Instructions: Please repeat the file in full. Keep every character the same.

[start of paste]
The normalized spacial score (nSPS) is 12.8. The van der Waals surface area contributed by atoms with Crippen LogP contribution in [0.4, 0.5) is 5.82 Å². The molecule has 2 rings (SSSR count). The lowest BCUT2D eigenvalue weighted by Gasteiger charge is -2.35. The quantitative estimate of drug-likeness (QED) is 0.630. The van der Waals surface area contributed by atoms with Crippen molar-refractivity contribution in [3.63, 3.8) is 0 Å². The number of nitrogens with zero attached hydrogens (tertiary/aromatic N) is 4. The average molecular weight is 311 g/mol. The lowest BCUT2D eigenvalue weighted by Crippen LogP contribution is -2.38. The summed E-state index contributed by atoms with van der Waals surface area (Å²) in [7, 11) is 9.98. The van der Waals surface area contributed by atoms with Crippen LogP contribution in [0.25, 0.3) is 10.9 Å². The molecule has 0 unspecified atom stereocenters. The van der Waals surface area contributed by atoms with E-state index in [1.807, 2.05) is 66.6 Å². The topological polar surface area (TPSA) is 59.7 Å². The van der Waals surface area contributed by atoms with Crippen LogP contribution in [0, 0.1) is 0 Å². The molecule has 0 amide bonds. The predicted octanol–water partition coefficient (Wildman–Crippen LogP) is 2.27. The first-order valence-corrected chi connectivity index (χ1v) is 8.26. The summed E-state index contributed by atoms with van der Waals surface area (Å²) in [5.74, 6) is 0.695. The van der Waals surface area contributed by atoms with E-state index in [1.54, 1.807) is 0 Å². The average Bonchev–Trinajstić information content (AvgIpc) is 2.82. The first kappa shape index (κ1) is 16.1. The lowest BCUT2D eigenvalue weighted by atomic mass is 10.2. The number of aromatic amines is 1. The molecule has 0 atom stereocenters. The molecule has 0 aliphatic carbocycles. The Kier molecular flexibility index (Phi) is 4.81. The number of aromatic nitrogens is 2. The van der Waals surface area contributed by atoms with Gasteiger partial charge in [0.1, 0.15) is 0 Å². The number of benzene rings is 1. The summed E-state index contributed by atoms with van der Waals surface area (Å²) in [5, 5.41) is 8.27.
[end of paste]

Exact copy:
The normalized spacial score (nSPS) is 12.8. The van der Waals surface area contributed by atoms with Crippen LogP contribution in [0.4, 0.5) is 5.82 Å². The molecule has 2 rings (SSSR count). The lowest BCUT2D eigenvalue weighted by Gasteiger charge is -2.35. The quantitative estimate of drug-likeness (QED) is 0.630. The van der Waals surface area contributed by atoms with Crippen molar-refractivity contribution in [3.63, 3.8) is 0 Å². The number of nitrogens with zero attached hydrogens (tertiary/aromatic N) is 4. The average molecular weight is 311 g/mol. The lowest BCUT2D eigenvalue weighted by Crippen LogP contribution is -2.38. The summed E-state index contributed by atoms with van der Waals surface area (Å²) in [7, 11) is 9.98. The van der Waals surface area contributed by atoms with Crippen LogP contribution in [0.25, 0.3) is 10.9 Å². The molecule has 0 unspecified atom stereocenters. The van der Waals surface area contributed by atoms with E-state index in [1.807, 2.05) is 66.6 Å². The topological polar surface area (TPSA) is 59.7 Å². The van der Waals surface area contributed by atoms with Crippen LogP contribution in [0, 0.1) is 0 Å². The molecule has 0 amide bonds. The predicted octanol–water partition coefficient (Wildman–Crippen LogP) is 2.27. The first-order valence-corrected chi connectivity index (χ1v) is 8.26. The summed E-state index contributed by atoms with van der Waals surface area (Å²) in [5.74, 6) is 0.695. The van der Waals surface area contributed by atoms with E-state index in [1.54, 1.807) is 0 Å². The average Bonchev–Trinajstić information content (AvgIpc) is 2.82. The first kappa shape index (κ1) is 16.1. The lowest BCUT2D eigenvalue weighted by atomic mass is 10.2. The number of aromatic amines is 1. The molecule has 0 atom stereocenters. The molecule has 0 aliphatic carbocycles. The Kier molecular flexibility index (Phi) is 4.81. The number of aromatic nitrogens is 2. The van der Waals surface area contributed by atoms with Gasteiger partial charge in [0.1, 0.15) is 0 Å². The number of benzene rings is 1. The summed E-state index contributed by atoms with van der Waals surface area (Å²) in [5, 5.41) is 8.27.